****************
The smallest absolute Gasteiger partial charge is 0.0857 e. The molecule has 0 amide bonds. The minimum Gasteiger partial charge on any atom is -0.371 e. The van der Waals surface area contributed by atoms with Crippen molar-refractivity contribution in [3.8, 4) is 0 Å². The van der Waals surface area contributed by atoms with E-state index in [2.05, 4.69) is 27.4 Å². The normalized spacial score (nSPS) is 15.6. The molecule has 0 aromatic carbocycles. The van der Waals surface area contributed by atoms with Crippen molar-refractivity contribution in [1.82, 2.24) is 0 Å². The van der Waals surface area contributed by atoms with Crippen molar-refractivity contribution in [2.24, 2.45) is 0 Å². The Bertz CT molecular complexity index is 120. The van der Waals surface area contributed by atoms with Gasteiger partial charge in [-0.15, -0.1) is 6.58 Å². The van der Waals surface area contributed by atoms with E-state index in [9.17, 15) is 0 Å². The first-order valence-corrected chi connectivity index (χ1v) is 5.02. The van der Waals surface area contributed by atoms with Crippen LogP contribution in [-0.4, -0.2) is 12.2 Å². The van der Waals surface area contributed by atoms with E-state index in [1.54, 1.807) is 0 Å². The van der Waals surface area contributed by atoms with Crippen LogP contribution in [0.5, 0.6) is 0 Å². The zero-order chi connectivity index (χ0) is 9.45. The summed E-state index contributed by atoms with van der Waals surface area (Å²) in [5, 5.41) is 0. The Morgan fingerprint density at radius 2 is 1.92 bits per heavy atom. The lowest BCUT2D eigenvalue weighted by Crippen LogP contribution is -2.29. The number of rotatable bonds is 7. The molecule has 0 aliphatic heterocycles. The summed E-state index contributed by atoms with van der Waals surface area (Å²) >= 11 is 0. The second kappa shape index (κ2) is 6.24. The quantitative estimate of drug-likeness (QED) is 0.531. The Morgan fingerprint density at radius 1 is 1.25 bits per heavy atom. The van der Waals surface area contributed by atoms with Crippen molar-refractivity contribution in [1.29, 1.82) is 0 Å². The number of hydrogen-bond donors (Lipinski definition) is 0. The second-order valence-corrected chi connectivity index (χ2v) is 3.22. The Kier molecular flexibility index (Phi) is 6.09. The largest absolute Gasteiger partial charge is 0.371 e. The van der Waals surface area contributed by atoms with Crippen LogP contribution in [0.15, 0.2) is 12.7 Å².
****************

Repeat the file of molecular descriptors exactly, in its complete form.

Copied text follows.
The smallest absolute Gasteiger partial charge is 0.0857 e. The molecule has 0 amide bonds. The minimum Gasteiger partial charge on any atom is -0.371 e. The van der Waals surface area contributed by atoms with Crippen molar-refractivity contribution in [3.8, 4) is 0 Å². The van der Waals surface area contributed by atoms with E-state index in [2.05, 4.69) is 27.4 Å². The normalized spacial score (nSPS) is 15.6. The molecule has 0 aromatic carbocycles. The van der Waals surface area contributed by atoms with Crippen molar-refractivity contribution in [1.82, 2.24) is 0 Å². The van der Waals surface area contributed by atoms with Crippen molar-refractivity contribution in [2.24, 2.45) is 0 Å². The Bertz CT molecular complexity index is 120. The van der Waals surface area contributed by atoms with Gasteiger partial charge in [-0.15, -0.1) is 6.58 Å². The van der Waals surface area contributed by atoms with E-state index in [9.17, 15) is 0 Å². The first-order valence-corrected chi connectivity index (χ1v) is 5.02. The van der Waals surface area contributed by atoms with Crippen LogP contribution in [-0.4, -0.2) is 12.2 Å². The van der Waals surface area contributed by atoms with E-state index in [1.54, 1.807) is 0 Å². The van der Waals surface area contributed by atoms with Crippen LogP contribution in [0.5, 0.6) is 0 Å². The zero-order chi connectivity index (χ0) is 9.45. The summed E-state index contributed by atoms with van der Waals surface area (Å²) in [5, 5.41) is 0. The Morgan fingerprint density at radius 2 is 1.92 bits per heavy atom. The lowest BCUT2D eigenvalue weighted by Crippen LogP contribution is -2.29. The number of rotatable bonds is 7. The molecule has 0 aliphatic heterocycles. The summed E-state index contributed by atoms with van der Waals surface area (Å²) >= 11 is 0. The second kappa shape index (κ2) is 6.24. The quantitative estimate of drug-likeness (QED) is 0.531. The Morgan fingerprint density at radius 1 is 1.25 bits per heavy atom. The van der Waals surface area contributed by atoms with Crippen molar-refractivity contribution in [1.29, 1.82) is 0 Å². The number of hydrogen-bond donors (Lipinski definition) is 0. The second-order valence-corrected chi connectivity index (χ2v) is 3.22. The Kier molecular flexibility index (Phi) is 6.09. The largest absolute Gasteiger partial charge is 0.371 e. The van der Waals surface area contributed by atoms with Crippen LogP contribution in [0.15, 0.2) is 12.7 Å².